The company I work for suffers this in any new design that goes to two different fabs. It’s physics & proprietary library software, unfortunately…

      And since respinning a chip until you get identical results for the same software is insanely expensive in terms of both time & money, you usually end up revving the software instead (firmware is actually just software, but typically considered more difficult or less desirable to change — ie., field reflash of critical control code required to boot an OS, etc. usually results in fallout).

  • avatar

    Another example of Just In Time becoming Just Too Late. Given the crazy power available from OTS Intel and AMD microprocessors, I don’t know why they aren’t using these with some real time OS to control the engine and other electronic systems. Why the special microcontrolers?

    • 0 avatar

      Intel and AMD microprocessors are way too complex and expensive for the automotive microcontroller market. Most are also not rated for operating in the more stringent automotive temperature range.

    • 0 avatar

      I don’t really think this is a indictment of JIT in Japan, it turns out that the sub-sub contractor was being used by the all of the sub contractors. It’s great business for the sub-sub contractor but horrible production strategy.

      Now, if you want to rant about JIT not being a good idea in a country as large as the US, I probably wouldn’t argue with you. It’s one thing in a small country like Japan, where the suppliers and the end users are (practically) next door neighbors. It’s an entirely different matter when you’re on the east coast of the US and your client is 400, 800 or 1200 miles away.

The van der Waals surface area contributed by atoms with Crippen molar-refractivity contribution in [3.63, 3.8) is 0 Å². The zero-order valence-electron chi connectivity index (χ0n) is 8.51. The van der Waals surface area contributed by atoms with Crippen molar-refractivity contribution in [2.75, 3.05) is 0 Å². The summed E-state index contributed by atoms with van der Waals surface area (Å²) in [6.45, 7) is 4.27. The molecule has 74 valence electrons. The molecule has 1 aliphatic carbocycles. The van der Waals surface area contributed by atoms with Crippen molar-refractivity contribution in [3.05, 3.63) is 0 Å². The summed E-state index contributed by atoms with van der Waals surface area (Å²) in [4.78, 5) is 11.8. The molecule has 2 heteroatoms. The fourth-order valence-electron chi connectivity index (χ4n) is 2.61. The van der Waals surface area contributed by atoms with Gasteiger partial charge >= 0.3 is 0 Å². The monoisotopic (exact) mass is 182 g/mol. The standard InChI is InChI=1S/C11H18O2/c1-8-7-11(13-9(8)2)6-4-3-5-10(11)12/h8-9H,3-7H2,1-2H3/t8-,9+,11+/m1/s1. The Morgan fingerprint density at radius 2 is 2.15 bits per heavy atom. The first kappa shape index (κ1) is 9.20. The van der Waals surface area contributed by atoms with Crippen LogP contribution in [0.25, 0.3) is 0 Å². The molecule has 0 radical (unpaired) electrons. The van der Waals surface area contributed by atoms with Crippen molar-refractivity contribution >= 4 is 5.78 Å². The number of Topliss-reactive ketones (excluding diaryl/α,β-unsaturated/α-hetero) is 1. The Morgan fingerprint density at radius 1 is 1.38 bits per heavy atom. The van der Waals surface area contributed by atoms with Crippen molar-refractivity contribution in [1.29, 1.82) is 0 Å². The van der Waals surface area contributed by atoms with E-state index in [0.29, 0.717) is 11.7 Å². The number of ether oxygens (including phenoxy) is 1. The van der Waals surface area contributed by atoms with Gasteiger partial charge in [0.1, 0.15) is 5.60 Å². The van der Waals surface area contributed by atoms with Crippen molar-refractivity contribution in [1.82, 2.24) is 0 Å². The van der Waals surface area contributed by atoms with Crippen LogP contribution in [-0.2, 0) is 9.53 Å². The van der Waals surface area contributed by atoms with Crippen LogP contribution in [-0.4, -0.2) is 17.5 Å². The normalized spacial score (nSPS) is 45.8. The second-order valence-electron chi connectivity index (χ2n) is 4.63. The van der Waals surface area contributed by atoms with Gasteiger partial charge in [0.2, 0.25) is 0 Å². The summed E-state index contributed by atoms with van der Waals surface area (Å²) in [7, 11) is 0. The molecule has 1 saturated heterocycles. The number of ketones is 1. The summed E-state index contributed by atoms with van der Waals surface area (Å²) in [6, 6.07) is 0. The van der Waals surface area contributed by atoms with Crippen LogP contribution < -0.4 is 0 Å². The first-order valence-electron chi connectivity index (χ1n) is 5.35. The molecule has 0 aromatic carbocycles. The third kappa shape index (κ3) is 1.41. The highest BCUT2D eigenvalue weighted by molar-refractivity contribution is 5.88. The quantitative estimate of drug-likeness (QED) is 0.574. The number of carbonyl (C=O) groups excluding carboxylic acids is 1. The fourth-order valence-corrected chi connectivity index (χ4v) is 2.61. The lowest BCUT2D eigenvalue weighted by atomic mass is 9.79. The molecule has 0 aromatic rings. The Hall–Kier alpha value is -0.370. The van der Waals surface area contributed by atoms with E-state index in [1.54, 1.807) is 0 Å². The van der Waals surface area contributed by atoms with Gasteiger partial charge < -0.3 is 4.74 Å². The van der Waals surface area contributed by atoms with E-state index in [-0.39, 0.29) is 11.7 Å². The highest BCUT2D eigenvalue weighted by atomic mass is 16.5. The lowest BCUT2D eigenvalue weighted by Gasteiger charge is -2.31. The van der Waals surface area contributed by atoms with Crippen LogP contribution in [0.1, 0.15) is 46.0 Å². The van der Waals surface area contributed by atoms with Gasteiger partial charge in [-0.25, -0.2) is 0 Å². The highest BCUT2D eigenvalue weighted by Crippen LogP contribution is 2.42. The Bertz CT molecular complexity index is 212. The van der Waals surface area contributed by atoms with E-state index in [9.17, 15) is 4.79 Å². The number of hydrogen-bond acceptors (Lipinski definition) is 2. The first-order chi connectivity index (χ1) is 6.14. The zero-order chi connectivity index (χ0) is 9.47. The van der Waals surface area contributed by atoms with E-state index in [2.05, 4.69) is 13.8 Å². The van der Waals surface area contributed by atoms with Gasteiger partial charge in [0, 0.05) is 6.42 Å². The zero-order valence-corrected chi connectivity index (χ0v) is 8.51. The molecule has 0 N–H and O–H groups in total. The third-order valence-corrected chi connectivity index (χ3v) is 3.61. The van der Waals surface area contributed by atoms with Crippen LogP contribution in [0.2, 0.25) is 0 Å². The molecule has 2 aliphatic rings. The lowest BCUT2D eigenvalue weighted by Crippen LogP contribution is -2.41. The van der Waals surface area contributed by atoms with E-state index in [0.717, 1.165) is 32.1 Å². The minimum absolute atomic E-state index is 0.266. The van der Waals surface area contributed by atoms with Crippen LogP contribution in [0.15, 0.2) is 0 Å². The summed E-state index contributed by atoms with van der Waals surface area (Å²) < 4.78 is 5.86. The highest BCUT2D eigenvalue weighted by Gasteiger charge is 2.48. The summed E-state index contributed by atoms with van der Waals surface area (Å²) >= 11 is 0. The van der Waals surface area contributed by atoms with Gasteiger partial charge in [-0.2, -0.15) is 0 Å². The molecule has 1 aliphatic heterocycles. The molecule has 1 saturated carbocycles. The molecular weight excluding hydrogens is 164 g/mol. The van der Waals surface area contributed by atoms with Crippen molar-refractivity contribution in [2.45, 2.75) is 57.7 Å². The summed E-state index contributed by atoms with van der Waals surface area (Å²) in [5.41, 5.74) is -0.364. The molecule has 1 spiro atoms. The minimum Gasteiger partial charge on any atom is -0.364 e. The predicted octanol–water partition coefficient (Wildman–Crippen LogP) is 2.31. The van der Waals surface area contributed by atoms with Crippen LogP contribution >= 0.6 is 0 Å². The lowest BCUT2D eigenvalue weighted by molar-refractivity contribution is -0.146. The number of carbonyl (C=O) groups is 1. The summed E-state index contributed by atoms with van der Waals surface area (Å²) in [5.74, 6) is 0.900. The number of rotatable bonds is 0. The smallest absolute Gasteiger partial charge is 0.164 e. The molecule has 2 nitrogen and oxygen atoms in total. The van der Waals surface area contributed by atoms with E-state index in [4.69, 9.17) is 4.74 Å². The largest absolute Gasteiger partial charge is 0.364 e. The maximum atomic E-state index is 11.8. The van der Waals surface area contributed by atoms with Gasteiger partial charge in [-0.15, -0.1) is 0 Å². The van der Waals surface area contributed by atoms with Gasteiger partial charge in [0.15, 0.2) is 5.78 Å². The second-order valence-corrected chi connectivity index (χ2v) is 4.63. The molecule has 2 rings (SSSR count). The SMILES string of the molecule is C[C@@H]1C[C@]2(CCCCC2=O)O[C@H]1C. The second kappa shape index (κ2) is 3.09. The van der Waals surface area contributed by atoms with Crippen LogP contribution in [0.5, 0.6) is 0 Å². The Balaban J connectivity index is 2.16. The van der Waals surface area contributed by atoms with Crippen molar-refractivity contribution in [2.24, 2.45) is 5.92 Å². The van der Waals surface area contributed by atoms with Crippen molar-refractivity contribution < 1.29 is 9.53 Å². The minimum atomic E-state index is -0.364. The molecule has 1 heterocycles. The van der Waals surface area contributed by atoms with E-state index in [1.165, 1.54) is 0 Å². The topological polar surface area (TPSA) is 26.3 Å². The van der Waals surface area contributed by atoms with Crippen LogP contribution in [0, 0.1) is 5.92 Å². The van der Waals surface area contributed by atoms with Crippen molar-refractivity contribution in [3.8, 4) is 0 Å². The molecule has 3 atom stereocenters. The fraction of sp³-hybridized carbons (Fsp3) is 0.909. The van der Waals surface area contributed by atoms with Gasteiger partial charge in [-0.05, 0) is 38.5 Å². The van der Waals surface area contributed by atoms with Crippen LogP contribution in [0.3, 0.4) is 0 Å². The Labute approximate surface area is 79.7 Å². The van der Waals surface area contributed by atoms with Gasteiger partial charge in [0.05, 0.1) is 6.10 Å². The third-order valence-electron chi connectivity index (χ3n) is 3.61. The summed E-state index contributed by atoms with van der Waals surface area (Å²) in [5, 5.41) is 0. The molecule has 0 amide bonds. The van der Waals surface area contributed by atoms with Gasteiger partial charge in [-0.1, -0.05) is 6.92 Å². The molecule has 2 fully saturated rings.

I can’t imagine that the lowered cost of not having inventory on hand isn’t eaten up by freight bills when sub-sub contractor’s production lines develop hitches and can’t ship as normal.

      • 0 avatar

        the thing I find odd is that there are different sub-contractors selling the same parts to the auto-makers, you would think the auto-makers would negotiate price directly with whomever owns the parts factory for the lowest price, instead of paying a sub-contractor’s mark-up.

  • avatar

    I think the point everyone misses is that engine control processors are incredibly complex and specialized animials. In fact, only Renesas, Freescale, and Infineon have chips that are widely applicable to the application. And they all have very different hardware paradigms for spark, fuel delivery, HEGO, and knock sensing. So, as often is the case, the OEM will specify which of the three to use (and if it’s a Japanese company, Renesas gets the biz 8 out of 10 times), and the tier 1s will architect thier boxes around that particular chip family.

    The only way to diversify in this arena is to develop your engine control architecture in triplicate… No software will be interachangable, and all of your ECUs end up costing more. Your customers will not pay extra for a Tsunami-proof production strategy.

    That is why it doesn’t happen… trust me.

  • avatar

    Since it isn’t computers, what is holding up Odysesy production?

  • avatar
    Andy D

    What you need is redundant diversity. Everything in fiber optic ring topology is done that way. Power supplies too. It is expensive, but as reliable as can be.

    • 0 avatar
      Chicago Dude

      So you can have permanently more expensive cars OR have tight supplies and delayed production for 6 months in the rarest of times when there is a massive catastrophe?

      I think I know which option is more likely to play out.

  • avatar
    slow kills

    You mean they were buying badge-engineered parts?